Cornell Gains Partner in Graduate School Bid

Cornell University plans to announce on Tuesday that it is joining forces with Technion-Israel Institute of Technology in its bid to build a science graduate school in New York City. Technion, a highly regarded university in Haifa that is heavily focused on computer science and electrical engineering, has been a crucial incubator for businesses in Israel’s high-tech boom.

Cornell was already seen as a leading candidate in the city’s competition to start a new campus of applied sciences. Its chief competitor is Stanford University, which is vying for the same piece of city-owned land on Roosevelt Island; Columbia, New York University and Carnegie Mellon are also contenders.

Mayor Michael R. Bloomberg wants to create a school whose alumni and staff will spin off high-tech business that would take root nearby, akin to the way Stanford has fueled the growth of its region, Silicon Valley.

Officials from both institutions said the core of the proposal they will submit next week will be for Technion-Cornell Innovation Institute, which would eventually confer joint degrees from both schools. Other portions of the new campus would be run solely by Cornell.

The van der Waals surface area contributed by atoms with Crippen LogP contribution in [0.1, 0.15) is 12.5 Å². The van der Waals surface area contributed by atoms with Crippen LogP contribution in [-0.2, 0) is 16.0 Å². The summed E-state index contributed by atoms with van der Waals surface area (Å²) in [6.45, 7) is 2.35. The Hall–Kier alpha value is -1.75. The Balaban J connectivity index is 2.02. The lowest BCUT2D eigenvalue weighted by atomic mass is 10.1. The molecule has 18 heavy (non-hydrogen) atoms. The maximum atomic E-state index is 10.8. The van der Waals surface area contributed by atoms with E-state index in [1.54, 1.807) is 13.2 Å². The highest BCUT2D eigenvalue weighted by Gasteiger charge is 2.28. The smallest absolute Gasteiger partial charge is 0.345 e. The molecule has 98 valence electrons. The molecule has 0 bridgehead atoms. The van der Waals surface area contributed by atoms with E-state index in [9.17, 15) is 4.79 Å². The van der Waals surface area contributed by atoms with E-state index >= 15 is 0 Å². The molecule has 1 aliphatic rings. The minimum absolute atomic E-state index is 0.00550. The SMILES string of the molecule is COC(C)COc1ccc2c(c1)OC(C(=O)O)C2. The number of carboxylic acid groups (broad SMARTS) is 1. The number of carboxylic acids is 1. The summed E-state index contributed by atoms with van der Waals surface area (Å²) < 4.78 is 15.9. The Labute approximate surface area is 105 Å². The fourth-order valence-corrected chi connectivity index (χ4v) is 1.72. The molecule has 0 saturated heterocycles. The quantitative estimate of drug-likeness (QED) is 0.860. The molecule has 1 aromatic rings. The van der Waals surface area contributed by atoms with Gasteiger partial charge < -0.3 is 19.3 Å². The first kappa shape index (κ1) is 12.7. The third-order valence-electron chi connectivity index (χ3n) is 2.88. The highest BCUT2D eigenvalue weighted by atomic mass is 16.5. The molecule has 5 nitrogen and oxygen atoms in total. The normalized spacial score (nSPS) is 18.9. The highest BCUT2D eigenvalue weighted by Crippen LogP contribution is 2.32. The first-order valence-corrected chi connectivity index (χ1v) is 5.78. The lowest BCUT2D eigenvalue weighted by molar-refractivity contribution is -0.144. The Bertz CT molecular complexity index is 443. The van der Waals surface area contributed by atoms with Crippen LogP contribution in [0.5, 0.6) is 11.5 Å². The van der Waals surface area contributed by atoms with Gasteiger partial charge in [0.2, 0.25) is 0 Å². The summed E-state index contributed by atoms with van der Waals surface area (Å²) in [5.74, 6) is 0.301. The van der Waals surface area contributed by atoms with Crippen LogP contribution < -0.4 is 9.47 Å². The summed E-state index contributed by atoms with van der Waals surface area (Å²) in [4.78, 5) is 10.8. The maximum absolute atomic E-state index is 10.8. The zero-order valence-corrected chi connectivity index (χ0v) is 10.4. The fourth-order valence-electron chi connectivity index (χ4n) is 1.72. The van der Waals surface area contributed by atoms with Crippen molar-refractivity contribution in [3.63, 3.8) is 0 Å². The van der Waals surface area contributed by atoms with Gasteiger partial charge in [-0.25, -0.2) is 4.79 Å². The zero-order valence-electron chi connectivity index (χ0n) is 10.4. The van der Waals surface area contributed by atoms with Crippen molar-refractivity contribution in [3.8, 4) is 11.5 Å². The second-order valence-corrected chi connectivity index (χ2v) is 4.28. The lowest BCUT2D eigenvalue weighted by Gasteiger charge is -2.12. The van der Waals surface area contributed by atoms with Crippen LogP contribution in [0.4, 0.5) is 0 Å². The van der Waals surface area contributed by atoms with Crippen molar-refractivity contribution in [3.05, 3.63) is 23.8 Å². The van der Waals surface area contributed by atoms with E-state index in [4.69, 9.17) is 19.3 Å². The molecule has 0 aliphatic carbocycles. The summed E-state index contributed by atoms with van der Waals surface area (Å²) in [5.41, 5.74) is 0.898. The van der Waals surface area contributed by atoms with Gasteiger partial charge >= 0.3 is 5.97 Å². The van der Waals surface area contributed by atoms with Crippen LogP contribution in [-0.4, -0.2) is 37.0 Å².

“The students will have the opportunity to be taught by both Technion and Cornell faculty,” said Dr. David J. Skorton, the president of Cornell. “The faculty from the two universities will have the opportunity to work together in their teaching and research.”

With formal proposals due Oct. 28, and a selection promised by year’s end, the contenders continue to look for tactical advantage. Last week, Stanford and City College of New York announced a collaboration that would deepen if Stanford were chosen to build the new campus.

Technion was among 18 institutions worldwide that submitted outlines in March expressing interest in the competition. But as a public university, it is not in a position to make a significant capital contribution to the project, said Peretz Lavie, the president of Technion.

In the new arrangement, which has been under discussion for months, Cornell would construct the campus, which could eventually grow to 2 million square feet of building space, and cost more than $1 billion.

“We had to find an American partner,” Mr. Lavie said. “We didn’t believe that we can do it alone.”

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